The little town of Paradise, Kentucky was the site of McLean Drift Bank, the first commercial coal operation in Kentucky. Coal mining and coal users such as iron furnaces and, later, power plants, quickly grew around the little town. Paradise was eventually partly strip mined, becoming the topic of the famous John Prine song “Paradise.” When the Tennessee Valley Authority (TVA) enlarged the enormous Paradise Fossil Plant, air pollution became so dangerous that the whole town was bought and bulldozed. Today, the land around the Paradise Steam Plant is a blasted landscape, thousands of acres of pothole lakes and ridges of mine spoil. The TVA is preparing to convert the Paradise Fossil Plant to natural gas and the coal era will come to an end for Paradise.
Throughout Kentucky, coal is on its way out with remarkable speed. Coal jobs in Eastern Kentucky have been declining for decades, as they have nationwide. There are now more solar energy jobs than coal mining jobs in the US. Many utilities are retiring coal units in favor of cheaper natural gas, and the first utility-scale solar project is under way in Central Kentucky. With the EPA’s announcement of new regulations on existing power plants, and the plummeting price of renewable energy, we are beginning a long and irreversible process of weaning ourselves from fossil fuels.
You might not know this from the local news. Our politicians are busy fighting over who is the best “Friend of Coal” and are trying to convince Kentuckians that coal is the only thing keeping us alive. The “war on coal” exists only in the fevered imaginations of Mitch McConnell and other pols. If there is a war on coal, it is simply market forces at work. Fighting the end of coal is a losing proposition. Legal and political challenges to the new EPA regulations will fail because our very conservative Supreme Court has already instructed the EPA to treat greenhouse gases as a threat to our health and welfare under the Clean Air Act. It would have been better for Congress to pass implementing legislation, but we all know that Congress is presently incapable of accomplishing anything important.
There are only a few people who still deny the reality of global warming: those whose fortunes are tied to fossil fuels; those who are paid handsomely to mislead the public about the problem and its solutions; and those who are easily misled. The rest of us understand that global warming is a serious threat to our way of life and are willing to take action. That action has to include the orderly winding down of our addiction to coal. While it is too late to avoid serious damage to our Earth from global warming, kicking the coal habit as soon as possible will help avoid the worst impacts of rising greenhouse gases.
Kentucky has something much more valuable than coal: water. In the Bluegrass, where I have made my home for more than 30 years, water creates our verdant hills, productive farms, sparkling lakes and gentle rivers. It is water that will create our future prosperity.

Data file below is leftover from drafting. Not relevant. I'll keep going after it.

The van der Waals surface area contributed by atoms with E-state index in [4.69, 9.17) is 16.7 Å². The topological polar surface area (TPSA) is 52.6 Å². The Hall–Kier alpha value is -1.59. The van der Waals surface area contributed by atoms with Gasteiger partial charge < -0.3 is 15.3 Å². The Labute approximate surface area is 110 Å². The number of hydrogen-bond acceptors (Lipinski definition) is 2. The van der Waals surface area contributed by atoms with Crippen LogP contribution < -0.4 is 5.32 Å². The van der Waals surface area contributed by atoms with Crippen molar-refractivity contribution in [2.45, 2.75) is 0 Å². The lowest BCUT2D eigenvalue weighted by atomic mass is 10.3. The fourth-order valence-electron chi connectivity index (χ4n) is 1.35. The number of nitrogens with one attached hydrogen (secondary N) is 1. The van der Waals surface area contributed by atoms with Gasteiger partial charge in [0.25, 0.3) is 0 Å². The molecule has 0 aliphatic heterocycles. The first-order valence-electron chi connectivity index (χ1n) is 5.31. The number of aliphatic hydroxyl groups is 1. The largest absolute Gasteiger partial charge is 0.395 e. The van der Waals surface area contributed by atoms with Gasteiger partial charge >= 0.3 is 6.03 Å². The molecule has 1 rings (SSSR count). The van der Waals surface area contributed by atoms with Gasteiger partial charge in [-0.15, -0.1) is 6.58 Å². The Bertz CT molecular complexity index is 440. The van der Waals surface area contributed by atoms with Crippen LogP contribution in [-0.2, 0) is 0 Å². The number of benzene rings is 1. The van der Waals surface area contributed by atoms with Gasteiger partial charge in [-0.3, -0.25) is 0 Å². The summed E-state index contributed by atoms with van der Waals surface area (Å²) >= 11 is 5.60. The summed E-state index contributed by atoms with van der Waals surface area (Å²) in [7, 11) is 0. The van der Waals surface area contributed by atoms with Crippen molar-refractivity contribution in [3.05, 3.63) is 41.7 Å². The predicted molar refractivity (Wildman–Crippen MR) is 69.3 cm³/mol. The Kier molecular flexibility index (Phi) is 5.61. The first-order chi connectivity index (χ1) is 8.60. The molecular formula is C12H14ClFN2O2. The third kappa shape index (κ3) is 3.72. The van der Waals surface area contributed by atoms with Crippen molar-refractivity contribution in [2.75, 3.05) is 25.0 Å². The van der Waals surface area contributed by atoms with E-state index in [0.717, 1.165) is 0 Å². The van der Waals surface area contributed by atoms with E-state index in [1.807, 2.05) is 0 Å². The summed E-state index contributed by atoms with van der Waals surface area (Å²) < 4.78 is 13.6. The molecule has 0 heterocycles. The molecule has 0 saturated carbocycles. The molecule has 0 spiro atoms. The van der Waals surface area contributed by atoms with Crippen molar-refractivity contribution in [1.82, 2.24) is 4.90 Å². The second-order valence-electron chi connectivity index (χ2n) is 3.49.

Global warming will dry out the West and drown the coasts. Businesses, farmers, industries and families will have to seek more suitable climates. This has already begun: I know two farmers who have given up on raising cattle in Texas and moved to more productive land in Kentucky. Access to clean, fresh water will become an increasingly important factor in where farms and businesses can operate and where people choose to live.
Kentucky is a riparian state, which means that nobody can selfishly consume water and not leave enough for people downstream. This helps us avoid some of the worst examples of water greed in the West, where prior appropriation rights mean that some people can take all the water they want and leave nothing downstream.
Kentucky is not immune from global warming. Average temperatures will increase, we will have more droughts, but we will also have more precipitation. Our total water supply is already increasing, and it appears that we might already have entered an era of higher rainfall. As I write this, we are in our second week of rain, with over 6 inches near my home last Sunday. Of course, that is weather, not climate, and we won’t know for some time if we have entered a wetter era.
We may have plenty of water, but we do a poor job of managing it. Strip mines and mountain-top removal have devastated our headwaters. Sewage, industrial runoff and excess fertilizer burden our rivers. We have very limited capacity to store water during drought. Global warming will stress our water systems, making them more eutrophic, increasing evapotranspiration. and overheating aquatic ecosystems. We urgently need to adopt state-wide water management.
If we can do a better job of managing our water resources, and get ourselves off coal quickly and finally, Kentucky will thrive in coming decades. We may not be able to restore Paradise, but we will improve our prospects when we top being Friends of Coal and become Friends of Water.